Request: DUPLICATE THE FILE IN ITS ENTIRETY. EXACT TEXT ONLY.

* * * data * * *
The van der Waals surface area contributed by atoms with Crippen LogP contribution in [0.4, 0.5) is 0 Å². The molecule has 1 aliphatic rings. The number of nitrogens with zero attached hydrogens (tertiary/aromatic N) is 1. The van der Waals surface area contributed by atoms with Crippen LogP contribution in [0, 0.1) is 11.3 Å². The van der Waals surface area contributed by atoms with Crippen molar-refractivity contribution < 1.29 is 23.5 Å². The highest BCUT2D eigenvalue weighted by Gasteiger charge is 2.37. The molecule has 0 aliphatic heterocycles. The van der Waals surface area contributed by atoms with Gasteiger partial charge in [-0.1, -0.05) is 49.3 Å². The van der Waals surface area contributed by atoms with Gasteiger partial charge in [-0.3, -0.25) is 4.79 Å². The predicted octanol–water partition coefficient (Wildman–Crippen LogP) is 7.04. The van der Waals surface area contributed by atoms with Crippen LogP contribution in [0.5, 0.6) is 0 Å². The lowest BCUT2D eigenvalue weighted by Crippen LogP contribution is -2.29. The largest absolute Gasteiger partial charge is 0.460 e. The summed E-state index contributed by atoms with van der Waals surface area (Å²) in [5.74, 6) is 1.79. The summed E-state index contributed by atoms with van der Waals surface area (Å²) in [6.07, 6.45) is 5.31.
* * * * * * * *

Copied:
The van der Waals surface area contributed by atoms with Crippen LogP contribution in [0.4, 0.5) is 0 Å². The molecule has 1 aliphatic rings. The number of nitrogens with zero attached hydrogens (tertiary/aromatic N) is 1. The van der Waals surface area contributed by atoms with Crippen LogP contribution in [0, 0.1) is 11.3 Å². The van der Waals surface area contributed by atoms with Crippen molar-refractivity contribution < 1.29 is 23.5 Å². The highest BCUT2D eigenvalue weighted by Gasteiger charge is 2.37. The molecule has 0 aliphatic heterocycles. The van der Waals surface area contributed by atoms with Gasteiger partial charge in [-0.1, -0.05) is 49.3 Å². The van der Waals surface area contributed by atoms with Gasteiger partial charge in [-0.3, -0.25) is 4.79 Å². The predicted octanol–water partition coefficient (Wildman–Crippen LogP) is 7.04. The van der Waals surface area contributed by atoms with Crippen LogP contribution in [0.5, 0.6) is 0 Å². The lowest BCUT2D eigenvalue weighted by Crippen LogP contribution is -2.29. The largest absolute Gasteiger partial charge is 0.460 e. The summed E-state index contributed by atoms with van der Waals surface area (Å²) in [5.74, 6) is 1.79. The summed E-state index contributed by atoms with van der Waals surface area (Å²) in [6.07, 6.45) is 5.31.